The Church of Scotland has appointed its first ever dedicated “farming minister” to help support people in the hard-pressed agricultural industry.
Rev Chris Blackshaw visits farms across Ayrshire to provide spiritual and family support, counselling and encourages people to buy local produce.
The 57-year-old also interacts with young farmer groups, National Farmers Union Scotland representatives, visits the weekly livestock mart and attends annual agriculture shows.
Mr Blackshaw, a farmer’s son, will also draw together groups of people linked to the industry like vets, government agencies, livestock mart staff, those servicing the farming industry and estate workers.
A retired police sergeant, he has experience enabling him to provide support to people dealing with a wide range of issues such as bereavement, addictions, illness, depression, stress, suicide and isolation.
The “innovative and creative” Pioneer Ministry post is an initial five-year appointment supported by the Church of Scotland’s Ministries Council and the Presbytery of Ayr.
The new role has been warmly welcomed by National Farmers Union Scotland and rural charity RSABI who say the perilous state of the ailing sector is taking a “serious” toll on the health and wellbeing of many people who too often “suffer in silence”.
Love of Christ
Mr Blackshaw, who was previously a minister to the agricultural community in Cumbria, said: “I absolutely love my new job and the feedback I have received since I started in September has been very positive.
“I was born and bred on a Derbyshire hill farm and have a good understanding of farming.
“There are not many jobs I couldn’t do on a farm so this is the ideal job for me – showing people the love of Christ by walking alongside them.”
Mr Blackshaw, who owns a smallholding in Cumbria and has seven English long horn cattle, said farming can be a very isolating profession.
“For some farmers there are not many people who they can turn to and have a confidential conversation with,” he explained.
“I have met vets who have told me that they often go back to farms, not to look at the animals but to make sure the farmers are okay.”
Mr Blackshaw, who lives near Maybole, says he is a “shoulder to lean upon in hard times”.
“I go to the local market and call at farms to let people know I am there to provide support and share in celebrations and happy times as well,” he added.
“My job is about letting people know there is someone there who cares and wants to help them, especially when they think there isn’t anyone and showing them that Church is very relevant in their day-to-day lives.
“It is about communicating with people in a language and context that they understand and feel comfortable in.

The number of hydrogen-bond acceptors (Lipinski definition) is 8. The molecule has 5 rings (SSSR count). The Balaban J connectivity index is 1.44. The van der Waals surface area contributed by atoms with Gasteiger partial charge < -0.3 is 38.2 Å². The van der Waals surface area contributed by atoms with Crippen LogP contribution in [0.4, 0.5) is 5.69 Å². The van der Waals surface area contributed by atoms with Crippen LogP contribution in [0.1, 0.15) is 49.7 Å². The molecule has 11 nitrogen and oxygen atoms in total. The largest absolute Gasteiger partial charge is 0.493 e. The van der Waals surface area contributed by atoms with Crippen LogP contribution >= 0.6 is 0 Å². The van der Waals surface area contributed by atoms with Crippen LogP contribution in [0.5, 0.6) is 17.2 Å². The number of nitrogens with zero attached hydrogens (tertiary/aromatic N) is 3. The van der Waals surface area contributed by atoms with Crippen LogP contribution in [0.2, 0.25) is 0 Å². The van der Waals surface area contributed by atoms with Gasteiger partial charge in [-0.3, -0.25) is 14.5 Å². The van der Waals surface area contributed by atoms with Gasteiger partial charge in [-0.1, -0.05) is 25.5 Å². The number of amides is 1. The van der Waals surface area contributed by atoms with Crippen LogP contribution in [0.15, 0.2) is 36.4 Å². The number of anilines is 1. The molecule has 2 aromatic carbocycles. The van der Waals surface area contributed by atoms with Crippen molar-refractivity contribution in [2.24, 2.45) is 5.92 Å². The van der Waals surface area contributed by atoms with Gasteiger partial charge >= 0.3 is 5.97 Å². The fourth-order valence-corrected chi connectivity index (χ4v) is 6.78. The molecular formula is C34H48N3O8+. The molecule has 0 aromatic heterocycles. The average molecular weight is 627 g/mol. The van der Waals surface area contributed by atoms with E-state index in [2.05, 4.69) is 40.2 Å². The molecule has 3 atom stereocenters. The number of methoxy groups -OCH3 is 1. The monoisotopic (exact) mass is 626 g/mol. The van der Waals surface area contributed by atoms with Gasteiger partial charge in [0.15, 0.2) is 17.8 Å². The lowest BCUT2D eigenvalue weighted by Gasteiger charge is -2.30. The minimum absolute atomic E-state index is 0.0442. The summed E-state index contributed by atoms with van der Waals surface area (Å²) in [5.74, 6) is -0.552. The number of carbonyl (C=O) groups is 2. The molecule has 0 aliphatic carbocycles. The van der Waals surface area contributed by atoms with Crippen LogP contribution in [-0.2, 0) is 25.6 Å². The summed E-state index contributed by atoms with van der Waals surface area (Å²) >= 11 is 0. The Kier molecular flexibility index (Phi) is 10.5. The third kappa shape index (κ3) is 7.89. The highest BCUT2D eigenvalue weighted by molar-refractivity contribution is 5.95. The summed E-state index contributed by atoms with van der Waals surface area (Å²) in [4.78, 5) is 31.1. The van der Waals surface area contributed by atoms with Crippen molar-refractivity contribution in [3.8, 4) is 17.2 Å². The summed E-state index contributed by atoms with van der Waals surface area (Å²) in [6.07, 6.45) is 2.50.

“I have been very pleasantly surprised by the faith that exists amongst the farming community.”
“Special acts of worship have taken place already with around 250 people attending carols in Ayr market”.
A bucket collection was held and raised £900 for Ayr Farm Support and RSABI.
Mr Blackshaw plans to hold further acts of worship, which will include a lambing thanksgiving service on a sheep farm, a farm walk BBQ and praise in the summer and a harvest thanksgiving.
Kirk elder, Isabell Montgomerie, a former Presbytery of Ayr moderator, described Mr Blackshaw as a “huge asset”.
“He brings warmth, care and compassion to the role,” she said.
“People are so impressed by how easy he is to talk to and happy to share their issues and problems with him.
“His background means farmers feel comfortable speaking to him because he understands them.
“The majority of farming people in Ayrshire are Christians and they care more, in a lot of cases, about their animals than themselves.
“It is great that Chris is able to really show that the Church cares about the farming community.”
Mrs Montgomerie, a farmer herself, said many people in the sector are too busy to attend church on Sundays.
“Chris is bringing out the faith in the people he visits and I hope it will encourage them to share their faith with others,” she added.
Rev Kenneth Elliott, clerk to the Presbytery of Ayr, said the Pioneer Ministry position was akin to a church with fields and no boundaries.
“We are aware that the farming community has been under a great deal of stress in recent times, highlighted by the poor harvest,” he added.
“Chris has come in at a good time.
“People have not just appreciated the fact that he is the Pioneer Minister for farming, but also the fact that the Church of Scotland has had the foresight to see there is a need for this type of ministry.
“I think that shows a very caring and broad minded Church that is willing to try new ideas.”
The five-year pilot post could be rolled out across other parts of rural Scotland in the future if it proves successful in reconnecting rural Ayrshire with Christianity.